Be it the recent rise of the #MeToo movement in China, or one woman’s discovery of feminism during a lifetime of military service, Beijing-based co-hosts Jingjing Zhang and Yajun Zhang (pictured left to right above) have explored plenty of unique and inspiring topics on their Wǒ Men Podcast. The bi-monthly audio show, which is made as part of the Radii China media outlet, has delved into a myriad of issues that are too often marginalized in mainstream media. However, as Yajun Zhang tells the Beijinger during a recent interview, she and her co-host are by no means interested in making an overly weighty show with capital “M” messaging. Instead, they draw on the popular NPR program This American Life to unveil nuances in an immersive, engaging, and often fun, fashion. Below, Yajun Zhang tells us more about the podcast guests who have fascinated her, touched her heart, and opened her mind.
Tell us about how this podcast got started.
I have been thinking about doing a podcast about China for a while. I’m a big fan of This American Life. It helped me realize that, in order to see the beauty of a country, you have to focus on daily life. Human rights, trade wars, and other big headline issues are of course important, but the nuances of daily life can give people a deep impression.
Over the years I tried to find someone to work with me on a project like this. Jingjing and I were colleagues and have long been best friends, and we both have backgrounds in journalism. One day we were talking and realized we were both passionate about podcasts and had some interesting story angles in mind. The idea of launching the first podcast in English produced and hosted by two Chinese women, at least as far as I know, was also very exciting.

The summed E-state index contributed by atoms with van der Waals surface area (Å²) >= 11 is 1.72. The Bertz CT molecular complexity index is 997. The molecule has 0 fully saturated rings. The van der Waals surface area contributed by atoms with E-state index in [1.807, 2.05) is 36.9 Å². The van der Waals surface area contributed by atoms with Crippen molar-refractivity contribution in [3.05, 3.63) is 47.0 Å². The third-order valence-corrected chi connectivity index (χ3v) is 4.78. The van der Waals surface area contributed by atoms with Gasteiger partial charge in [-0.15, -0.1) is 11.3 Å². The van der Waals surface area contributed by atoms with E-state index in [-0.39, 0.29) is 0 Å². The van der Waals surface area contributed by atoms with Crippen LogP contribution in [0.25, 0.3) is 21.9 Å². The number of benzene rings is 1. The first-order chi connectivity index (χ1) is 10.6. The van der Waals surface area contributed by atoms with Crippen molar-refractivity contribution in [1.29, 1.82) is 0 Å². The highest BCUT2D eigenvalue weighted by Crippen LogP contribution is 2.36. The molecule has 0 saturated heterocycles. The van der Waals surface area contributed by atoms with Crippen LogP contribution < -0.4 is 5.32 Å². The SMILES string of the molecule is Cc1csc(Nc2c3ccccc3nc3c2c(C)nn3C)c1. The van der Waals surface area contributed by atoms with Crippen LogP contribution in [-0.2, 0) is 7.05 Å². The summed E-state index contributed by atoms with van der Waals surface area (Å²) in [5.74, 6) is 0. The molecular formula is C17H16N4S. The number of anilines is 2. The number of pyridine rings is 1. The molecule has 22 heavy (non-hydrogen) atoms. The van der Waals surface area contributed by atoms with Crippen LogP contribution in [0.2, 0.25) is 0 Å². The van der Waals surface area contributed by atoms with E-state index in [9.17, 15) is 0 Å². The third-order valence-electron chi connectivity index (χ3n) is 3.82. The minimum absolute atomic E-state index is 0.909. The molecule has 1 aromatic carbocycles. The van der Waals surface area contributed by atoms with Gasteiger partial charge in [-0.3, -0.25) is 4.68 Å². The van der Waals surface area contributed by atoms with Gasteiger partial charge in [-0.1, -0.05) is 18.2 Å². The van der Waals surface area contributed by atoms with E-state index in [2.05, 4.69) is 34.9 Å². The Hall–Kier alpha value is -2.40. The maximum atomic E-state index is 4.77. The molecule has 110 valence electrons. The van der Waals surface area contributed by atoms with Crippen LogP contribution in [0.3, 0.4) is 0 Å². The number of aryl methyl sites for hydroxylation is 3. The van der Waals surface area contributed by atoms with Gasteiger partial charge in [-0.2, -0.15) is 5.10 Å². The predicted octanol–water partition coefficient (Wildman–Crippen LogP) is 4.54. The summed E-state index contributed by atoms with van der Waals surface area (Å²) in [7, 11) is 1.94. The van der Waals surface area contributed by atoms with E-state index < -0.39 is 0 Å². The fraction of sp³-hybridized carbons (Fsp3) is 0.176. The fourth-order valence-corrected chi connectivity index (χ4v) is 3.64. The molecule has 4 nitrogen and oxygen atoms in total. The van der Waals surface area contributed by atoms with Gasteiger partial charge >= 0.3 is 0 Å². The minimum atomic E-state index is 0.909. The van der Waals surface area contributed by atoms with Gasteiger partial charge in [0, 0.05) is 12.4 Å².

What are your goals for this podcast?
We just want to give a very authentic female Chinese perspective. We want to offer a unique voice. There is a lot of great coverage and reporting about China from journalists, particularly white male reporters, bloggers, and KOLs [key opinion leaders]. But you don’t hear a lot from Chinese women, particularly in the format of a podcast, so that’s why we want to do this. Jingjing and I both grew up in China and have an interesting understanding about issues that maybe an outsider might not understand, or that maybe even a Chinese man might not understand. So we hope this podcast can help share this unique voice and add color to people’s understanding of China.
What have you enjoyed most about co-hosting the podcast so far?
It has been an amazing experience, to be honest. I worked as a reporter for a long time and talked to many people who come from different social statuses, from humble laborers to high-level officials. Then I moved into PR, and I found that special connection with society was soon missing in my life. But when Jingjing and I began doing the podcast, we were surprised by how quickly that connection came back. We have really in-depth chats with our guests, and to hear a fresh perspective or see another side of someone we may have already known during the course of the interview is really amazing.